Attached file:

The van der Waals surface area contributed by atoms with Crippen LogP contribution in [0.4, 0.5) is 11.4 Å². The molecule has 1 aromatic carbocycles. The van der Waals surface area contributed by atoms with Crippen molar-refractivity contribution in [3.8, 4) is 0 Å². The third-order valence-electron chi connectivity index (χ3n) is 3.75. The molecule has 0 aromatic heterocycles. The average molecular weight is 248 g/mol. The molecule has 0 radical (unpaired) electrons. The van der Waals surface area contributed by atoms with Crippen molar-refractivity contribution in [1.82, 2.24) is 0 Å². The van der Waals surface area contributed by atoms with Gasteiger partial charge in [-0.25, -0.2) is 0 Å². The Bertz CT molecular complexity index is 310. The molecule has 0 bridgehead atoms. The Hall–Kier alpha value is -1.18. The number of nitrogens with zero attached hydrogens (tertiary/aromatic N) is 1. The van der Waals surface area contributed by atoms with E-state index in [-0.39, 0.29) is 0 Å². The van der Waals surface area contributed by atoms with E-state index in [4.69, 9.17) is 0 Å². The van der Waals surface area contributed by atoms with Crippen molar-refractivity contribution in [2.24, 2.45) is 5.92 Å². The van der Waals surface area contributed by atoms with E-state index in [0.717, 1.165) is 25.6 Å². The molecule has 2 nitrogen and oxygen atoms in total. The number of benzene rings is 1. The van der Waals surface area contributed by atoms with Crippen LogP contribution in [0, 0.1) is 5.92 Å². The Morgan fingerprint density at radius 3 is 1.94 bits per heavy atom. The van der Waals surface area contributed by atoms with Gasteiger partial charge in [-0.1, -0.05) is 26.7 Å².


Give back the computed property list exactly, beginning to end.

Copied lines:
The van der Waals surface area contributed by atoms with Crippen LogP contribution in [0.4, 0.5) is 11.4 Å². The molecule has 1 aromatic carbocycles. The van der Waals surface area contributed by atoms with Crippen molar-refractivity contribution in [3.8, 4) is 0 Å². The third-order valence-electron chi connectivity index (χ3n) is 3.75. The molecule has 0 aromatic heterocycles. The average molecular weight is 248 g/mol. The molecule has 0 radical (unpaired) electrons. The van der Waals surface area contributed by atoms with Crippen molar-refractivity contribution in [1.82, 2.24) is 0 Å². The van der Waals surface area contributed by atoms with Gasteiger partial charge in [-0.25, -0.2) is 0 Å². The Bertz CT molecular complexity index is 310. The molecule has 0 bridgehead atoms. The Hall–Kier alpha value is -1.18. The number of nitrogens with zero attached hydrogens (tertiary/aromatic N) is 1. The van der Waals surface area contributed by atoms with E-state index in [-0.39, 0.29) is 0 Å². The van der Waals surface area contributed by atoms with E-state index in [4.69, 9.17) is 0 Å². The van der Waals surface area contributed by atoms with Crippen molar-refractivity contribution in [2.24, 2.45) is 5.92 Å². The van der Waals surface area contributed by atoms with E-state index in [0.717, 1.165) is 25.6 Å². The molecule has 2 nitrogen and oxygen atoms in total. The number of benzene rings is 1. The van der Waals surface area contributed by atoms with Crippen LogP contribution in [0, 0.1) is 5.92 Å². The Morgan fingerprint density at radius 3 is 1.94 bits per heavy atom. The van der Waals surface area contributed by atoms with Gasteiger partial charge in [-0.1, -0.05) is 26.7 Å².